Experiments show that adding CO2 can harm marine organisms. Effects of elevated CO2 levels have mostly been studied on time scales up to several months in individual organisms that live near the ocean surface. Observed phenomena include reduced rates of calcification, reproduction, growth, circulatory oxygen supply and mobility, as well as increased mortality over time. In some organisms these effects are seen in response to small additions of CO2. Immediate mortality is expected close to injection points or CO2 lakes. The chronic effects of direct CO2 injection into the ocean on ocean organisms or ecosystems over large ocean areas and long time scales have not yet been studied.

No controlled ecosystem experiments have been performed in the deep ocean, so only a preliminary assessment of potential ecosystem effects can be given. It is expected that ecosystem consequences will increase with increasing CO2 concentrations and decreasing pH, but the nature of such consequences is currently not understood, and no environmental criteria have as yet been identified to avoid adverse effects. At present, it is also unclear how or whether species and ecosystems would adapt to the sustained chemical changes.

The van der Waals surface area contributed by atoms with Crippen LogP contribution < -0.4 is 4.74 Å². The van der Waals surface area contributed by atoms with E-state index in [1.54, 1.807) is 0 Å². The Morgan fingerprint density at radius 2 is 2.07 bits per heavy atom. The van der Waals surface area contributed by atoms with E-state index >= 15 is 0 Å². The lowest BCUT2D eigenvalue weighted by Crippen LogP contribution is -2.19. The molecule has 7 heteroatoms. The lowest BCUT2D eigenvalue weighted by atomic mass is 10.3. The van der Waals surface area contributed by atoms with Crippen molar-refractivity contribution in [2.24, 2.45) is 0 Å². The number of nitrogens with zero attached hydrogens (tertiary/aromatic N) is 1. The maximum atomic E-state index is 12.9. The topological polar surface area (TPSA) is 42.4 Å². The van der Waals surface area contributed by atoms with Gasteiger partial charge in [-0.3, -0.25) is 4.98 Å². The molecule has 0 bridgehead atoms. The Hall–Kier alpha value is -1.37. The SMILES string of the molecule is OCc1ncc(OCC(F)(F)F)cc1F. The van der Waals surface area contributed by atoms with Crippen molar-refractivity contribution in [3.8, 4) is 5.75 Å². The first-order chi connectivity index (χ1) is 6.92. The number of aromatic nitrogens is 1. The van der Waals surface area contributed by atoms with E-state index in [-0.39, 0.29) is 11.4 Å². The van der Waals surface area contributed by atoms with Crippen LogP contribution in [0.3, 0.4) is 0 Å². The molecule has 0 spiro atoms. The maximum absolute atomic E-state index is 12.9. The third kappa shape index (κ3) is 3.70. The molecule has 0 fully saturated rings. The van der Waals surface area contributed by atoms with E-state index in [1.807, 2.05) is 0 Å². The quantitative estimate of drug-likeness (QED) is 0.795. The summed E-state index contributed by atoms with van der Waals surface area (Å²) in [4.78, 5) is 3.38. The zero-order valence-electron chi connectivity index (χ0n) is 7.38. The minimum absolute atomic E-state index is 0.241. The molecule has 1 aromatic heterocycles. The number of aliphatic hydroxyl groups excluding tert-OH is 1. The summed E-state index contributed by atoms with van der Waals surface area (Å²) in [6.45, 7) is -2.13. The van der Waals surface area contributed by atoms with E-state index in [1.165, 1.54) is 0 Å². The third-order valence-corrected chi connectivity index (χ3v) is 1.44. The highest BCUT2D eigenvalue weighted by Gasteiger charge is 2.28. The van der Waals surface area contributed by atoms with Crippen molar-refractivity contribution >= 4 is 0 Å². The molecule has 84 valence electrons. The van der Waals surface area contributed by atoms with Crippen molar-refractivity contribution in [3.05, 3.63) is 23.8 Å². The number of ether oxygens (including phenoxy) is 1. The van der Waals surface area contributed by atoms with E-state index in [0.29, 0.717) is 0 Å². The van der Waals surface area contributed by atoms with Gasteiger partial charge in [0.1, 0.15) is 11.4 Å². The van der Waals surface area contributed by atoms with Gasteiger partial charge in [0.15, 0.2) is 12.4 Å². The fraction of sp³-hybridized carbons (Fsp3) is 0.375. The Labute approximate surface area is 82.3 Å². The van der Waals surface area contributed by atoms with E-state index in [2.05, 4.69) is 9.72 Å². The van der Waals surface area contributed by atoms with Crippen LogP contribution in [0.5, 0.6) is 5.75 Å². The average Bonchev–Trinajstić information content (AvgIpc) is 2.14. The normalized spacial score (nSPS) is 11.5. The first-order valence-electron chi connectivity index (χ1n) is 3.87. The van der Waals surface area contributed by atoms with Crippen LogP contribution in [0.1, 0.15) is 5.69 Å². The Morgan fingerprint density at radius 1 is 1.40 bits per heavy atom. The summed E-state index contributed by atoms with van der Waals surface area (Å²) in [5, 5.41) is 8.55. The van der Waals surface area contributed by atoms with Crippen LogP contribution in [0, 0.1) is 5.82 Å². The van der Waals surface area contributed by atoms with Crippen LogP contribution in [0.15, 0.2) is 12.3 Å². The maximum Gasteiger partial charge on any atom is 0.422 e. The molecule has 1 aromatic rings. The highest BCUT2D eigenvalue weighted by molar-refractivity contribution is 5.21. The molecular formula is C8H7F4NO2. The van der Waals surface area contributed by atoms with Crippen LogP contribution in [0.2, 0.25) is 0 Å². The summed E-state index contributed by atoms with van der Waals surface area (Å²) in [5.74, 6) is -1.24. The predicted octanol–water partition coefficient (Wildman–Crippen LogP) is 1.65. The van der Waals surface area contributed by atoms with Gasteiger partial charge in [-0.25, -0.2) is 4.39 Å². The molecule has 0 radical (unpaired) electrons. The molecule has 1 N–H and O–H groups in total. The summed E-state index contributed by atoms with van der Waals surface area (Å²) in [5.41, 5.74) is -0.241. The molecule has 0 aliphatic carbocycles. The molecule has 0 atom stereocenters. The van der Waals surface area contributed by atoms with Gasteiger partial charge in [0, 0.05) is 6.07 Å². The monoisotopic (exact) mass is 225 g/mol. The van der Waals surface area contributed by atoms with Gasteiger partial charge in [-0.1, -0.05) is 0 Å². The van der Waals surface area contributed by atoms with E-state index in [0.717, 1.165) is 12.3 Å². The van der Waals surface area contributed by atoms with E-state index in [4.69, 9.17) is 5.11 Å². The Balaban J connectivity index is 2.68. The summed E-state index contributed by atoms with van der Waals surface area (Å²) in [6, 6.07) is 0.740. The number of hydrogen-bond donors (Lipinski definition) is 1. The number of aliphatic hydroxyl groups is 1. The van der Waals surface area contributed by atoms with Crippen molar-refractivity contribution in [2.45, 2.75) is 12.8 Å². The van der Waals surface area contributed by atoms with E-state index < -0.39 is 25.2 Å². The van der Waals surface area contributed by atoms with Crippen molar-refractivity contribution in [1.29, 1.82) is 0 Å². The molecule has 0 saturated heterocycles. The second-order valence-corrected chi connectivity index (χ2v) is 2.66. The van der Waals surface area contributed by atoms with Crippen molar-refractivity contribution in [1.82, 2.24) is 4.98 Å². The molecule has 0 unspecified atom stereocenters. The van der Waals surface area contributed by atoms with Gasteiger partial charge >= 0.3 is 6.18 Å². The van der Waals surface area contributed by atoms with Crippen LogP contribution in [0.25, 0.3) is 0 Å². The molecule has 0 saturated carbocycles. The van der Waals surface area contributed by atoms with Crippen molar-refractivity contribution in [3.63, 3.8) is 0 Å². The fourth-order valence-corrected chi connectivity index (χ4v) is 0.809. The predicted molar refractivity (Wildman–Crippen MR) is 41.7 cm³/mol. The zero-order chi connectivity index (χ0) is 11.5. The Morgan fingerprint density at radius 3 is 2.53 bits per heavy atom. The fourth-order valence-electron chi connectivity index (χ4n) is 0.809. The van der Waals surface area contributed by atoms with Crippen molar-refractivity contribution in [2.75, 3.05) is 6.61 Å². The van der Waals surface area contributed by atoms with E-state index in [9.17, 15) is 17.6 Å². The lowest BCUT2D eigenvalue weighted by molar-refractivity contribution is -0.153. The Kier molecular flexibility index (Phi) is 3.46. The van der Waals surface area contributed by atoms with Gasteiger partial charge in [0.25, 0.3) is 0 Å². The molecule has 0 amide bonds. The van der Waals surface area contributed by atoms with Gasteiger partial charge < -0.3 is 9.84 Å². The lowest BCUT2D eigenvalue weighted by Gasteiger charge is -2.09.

Costs of ocean storage

Although there is no experience with ocean storage, some attempts have been made to estimate the costs of CO2 storage projects that release CO2 on the sea floor or in the deep ocean. The costs of CO2 capture and transport to the shoreline (e.g

Table TS.7. Fraction of CO2 retained for ocean storage as simulated by seven ocean models for 100 years of continuous injection at three different depths starting in the year 2000.


800 m

Injection depth 1500 m

3000 m